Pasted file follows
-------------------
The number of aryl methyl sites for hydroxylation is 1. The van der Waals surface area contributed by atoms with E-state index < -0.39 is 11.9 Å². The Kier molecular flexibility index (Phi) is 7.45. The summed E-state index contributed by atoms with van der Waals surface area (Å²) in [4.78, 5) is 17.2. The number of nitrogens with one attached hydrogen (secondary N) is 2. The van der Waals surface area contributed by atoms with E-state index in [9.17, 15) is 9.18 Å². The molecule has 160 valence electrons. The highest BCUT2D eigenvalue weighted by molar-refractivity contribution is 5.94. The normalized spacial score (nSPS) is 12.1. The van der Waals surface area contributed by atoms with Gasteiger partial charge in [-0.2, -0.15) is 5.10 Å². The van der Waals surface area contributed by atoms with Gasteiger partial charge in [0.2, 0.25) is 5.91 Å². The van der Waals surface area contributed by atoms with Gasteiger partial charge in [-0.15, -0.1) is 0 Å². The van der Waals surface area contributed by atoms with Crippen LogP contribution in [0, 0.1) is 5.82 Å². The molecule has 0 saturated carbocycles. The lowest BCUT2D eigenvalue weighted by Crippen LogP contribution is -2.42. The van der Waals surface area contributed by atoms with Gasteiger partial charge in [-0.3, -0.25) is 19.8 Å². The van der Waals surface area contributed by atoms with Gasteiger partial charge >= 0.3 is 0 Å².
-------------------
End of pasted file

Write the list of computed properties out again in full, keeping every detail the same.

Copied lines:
The number of aryl methyl sites for hydroxylation is 1. The van der Waals surface area contributed by atoms with E-state index < -0.39 is 11.9 Å². The Kier molecular flexibility index (Phi) is 7.45. The summed E-state index contributed by atoms with van der Waals surface area (Å²) in [4.78, 5) is 17.2. The number of nitrogens with one attached hydrogen (secondary N) is 2. The van der Waals surface area contributed by atoms with E-state index in [9.17, 15) is 9.18 Å². The molecule has 160 valence electrons. The highest BCUT2D eigenvalue weighted by molar-refractivity contribution is 5.94. The normalized spacial score (nSPS) is 12.1. The van der Waals surface area contributed by atoms with Gasteiger partial charge in [-0.2, -0.15) is 5.10 Å². The van der Waals surface area contributed by atoms with Gasteiger partial charge in [0.2, 0.25) is 5.91 Å². The van der Waals surface area contributed by atoms with Gasteiger partial charge in [-0.15, -0.1) is 0 Å². The van der Waals surface area contributed by atoms with Crippen LogP contribution in [0, 0.1) is 5.82 Å². The molecule has 0 saturated carbocycles. The lowest BCUT2D eigenvalue weighted by Crippen LogP contribution is -2.42. The van der Waals surface area contributed by atoms with Gasteiger partial charge in [-0.3, -0.25) is 19.8 Å². The van der Waals surface area contributed by atoms with Gasteiger partial charge >= 0.3 is 0 Å².